US’s trade sanctions on China, Russia and Turkey take toll on stocks

Date: August 13, 2018

  • Strong start but weak finish saw the STI’s gain for the week cut to 19 points or 0.6%;
  • Banks, Jardine group, Singtel were again the main index drivers;
  • US-China trade tensions erupted again;
  • US-Russia and US-Turkey relations were also strained by fresh sanctions;
  • US, German bond yields fall as investors sought safe havens;
  • Morgan Stanley warned of looming large correction.

STI still trapped within a trading range

There are three recurring themes which have been prominent over the past few months – banks, the Jardine group, Singtel and occasionally property stocks have been the main drivers of the Straits Times Index, US-China trade tensions have provided the main backdrop and the STI has appeared unable to break out of a trading range that spans 3,250-3,350.

This week however, saw a fourth – the US’s sanctions on Russia following the latter’s nerve agent attack in the UK earlier this year and an economic crisis in Turkey, which was aggravated on Friday by US tariffs and tweets from US President Trump.

Over the course of the past holiday-shortened week, the push-and-shove continued between the US and China, thus ensuring there were no signs of any radical change to the pattern of trading in the local market – banks were the STI’s primary movers, whilst the index traded within a range that started at 3,265 but then falling from its highest close for the week on Tuesday at 3,340 to end at 3,284.78. Still, thanks to a large push on the banks on Tuesday, the STI still managed to register a 19-points or 0.6% gain for the four trading days.

Turnover has not been great, averaging S$1.3 billion daily. The Singapore Exchange (SGX) in its latest market statistics announcement said that in July, total securities market turnover value was at S$24.6 billion, up 1% month-on-month (m-o-m) and down 4% year-on-year (y-o-y), over 22 trading days. There were 20 trading days in June 2018 and 21 in July 2017.

It also said securities daily average value was S$1.12 billion, down 8% m-o-m and down 8% y-o-y and that 4 lPOs in July raised S$143.3 million, the highest number of listings in a month in 2018.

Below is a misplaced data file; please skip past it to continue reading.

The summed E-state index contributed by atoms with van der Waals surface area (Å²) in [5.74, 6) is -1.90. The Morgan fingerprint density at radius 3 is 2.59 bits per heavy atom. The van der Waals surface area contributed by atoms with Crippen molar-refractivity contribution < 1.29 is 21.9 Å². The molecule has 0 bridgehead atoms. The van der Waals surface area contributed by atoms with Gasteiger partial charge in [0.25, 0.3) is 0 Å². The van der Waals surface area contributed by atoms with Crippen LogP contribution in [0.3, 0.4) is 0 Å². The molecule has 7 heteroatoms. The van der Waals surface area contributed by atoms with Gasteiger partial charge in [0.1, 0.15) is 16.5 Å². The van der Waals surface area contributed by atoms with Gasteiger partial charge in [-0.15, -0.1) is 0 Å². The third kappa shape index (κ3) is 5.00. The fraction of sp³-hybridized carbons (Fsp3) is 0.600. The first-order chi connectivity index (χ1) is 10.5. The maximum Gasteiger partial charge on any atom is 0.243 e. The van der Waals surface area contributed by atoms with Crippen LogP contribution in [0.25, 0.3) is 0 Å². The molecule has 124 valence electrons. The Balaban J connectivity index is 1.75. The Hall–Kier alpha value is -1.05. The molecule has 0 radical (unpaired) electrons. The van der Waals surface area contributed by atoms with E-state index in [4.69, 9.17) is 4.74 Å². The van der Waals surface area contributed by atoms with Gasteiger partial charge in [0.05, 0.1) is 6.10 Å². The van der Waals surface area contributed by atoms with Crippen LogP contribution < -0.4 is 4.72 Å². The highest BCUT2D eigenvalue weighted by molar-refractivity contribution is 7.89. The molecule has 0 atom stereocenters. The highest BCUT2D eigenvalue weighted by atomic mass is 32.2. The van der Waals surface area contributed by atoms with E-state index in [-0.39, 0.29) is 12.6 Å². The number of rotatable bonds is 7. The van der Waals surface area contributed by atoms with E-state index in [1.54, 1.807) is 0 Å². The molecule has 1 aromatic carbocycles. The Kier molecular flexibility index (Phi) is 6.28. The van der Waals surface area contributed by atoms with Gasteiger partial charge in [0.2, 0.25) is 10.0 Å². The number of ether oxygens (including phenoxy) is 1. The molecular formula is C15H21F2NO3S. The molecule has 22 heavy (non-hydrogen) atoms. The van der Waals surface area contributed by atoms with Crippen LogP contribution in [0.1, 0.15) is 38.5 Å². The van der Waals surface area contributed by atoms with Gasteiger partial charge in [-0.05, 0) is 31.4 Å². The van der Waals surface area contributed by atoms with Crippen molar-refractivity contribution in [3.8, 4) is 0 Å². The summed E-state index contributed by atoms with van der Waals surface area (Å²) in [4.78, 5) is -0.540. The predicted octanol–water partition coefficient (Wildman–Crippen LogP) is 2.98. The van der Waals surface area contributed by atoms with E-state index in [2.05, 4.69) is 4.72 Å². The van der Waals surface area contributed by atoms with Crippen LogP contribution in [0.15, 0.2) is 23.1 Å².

On Wednesday, homegrown e-commerce solutions provider Synagie Corporation made its debut on Catalist. It had priced its IPO at S$0.27 per share, to raise net proceeds of S$9.8 million via a placement tranche of 39.2 million shares and a public offer of 3.8 million shares. It finished its debut at S$0.275 on volume of 15.4 million.

US-China trade tensions; Russia and Turkey also enter the picture

On Thursday, China accused the US of having a “mobster mentality’’ stating that the US’s tariffs amount to “protection money’’ which means that China will have to retaliate. On Wednesday, Beijing said it would impose additional tariffs of 25% on US$16 billion worth of US imports to mirror Washington’s latest move that takes effect on 23 Aug.

Also, on Thursday, the US announced new sanctions on Russia as punishment for a March chemical attack on an ex-Russian agent living in the UK, a move which Russia has denounced as illegal.

On Friday, an unfolding economic crisis in Turkey was deepened further after Mr Trump announced he was doubling US import tariffs on Turkish steel and aluminium, stoking the country’s currency freefall and rattling financial markets.

The Turkish lira plunged by more than 20% against the dollar after the president announced the move, amid a widening dispute between Washington and Ankara over the imprisonment of a US pastor for terrorism charges.

Investors sought safe havens in bonds

The upshot of rising geopolitical tensions was that money was moved into US and German bonds – the former’s 10-year yield dropped 5 basis points to 2.87% whilst the latter’s fell 4 basis points to 0.33%. In contrast, Turkey’s 10-year yield jumped 15 basis points to 20.34%.

Over on Wall Street- Morgan Stanley’s warning, Tesla’s possible privatisation

At the start of the week, US investment bank Morgan Stanley said it thinks a correction is on the horizon which will the biggest since February.

“The weaker earnings beat from several tech leaders and outright misses from Netflix and Facebook were simply additional support for our defensive call’’ said MS’s chief equity strategist Michael Wilson. “The average portfolio will suffer more because the selling will be concentrated in tech, consumer and small cap shares’’.

Also at the start of the week, JP Morgan Chase’s boss Jamie Dimon said the market should prepare for 5% bond yields. “I think rates should be 4% today’’ said Mr Dimon. “You better be prepared to deal with rates of 5% or higher – it’s a higher probability than most people think’’.

The big news however, was a Tuesday tweet from Tesla owner Elon Musk that he is considering taking his company private at US$420 per share. This sent Tesla’s shares shooting up 11 per cent that day; however, it has since fallen back on scepticism that Musk has secured the necessary funding.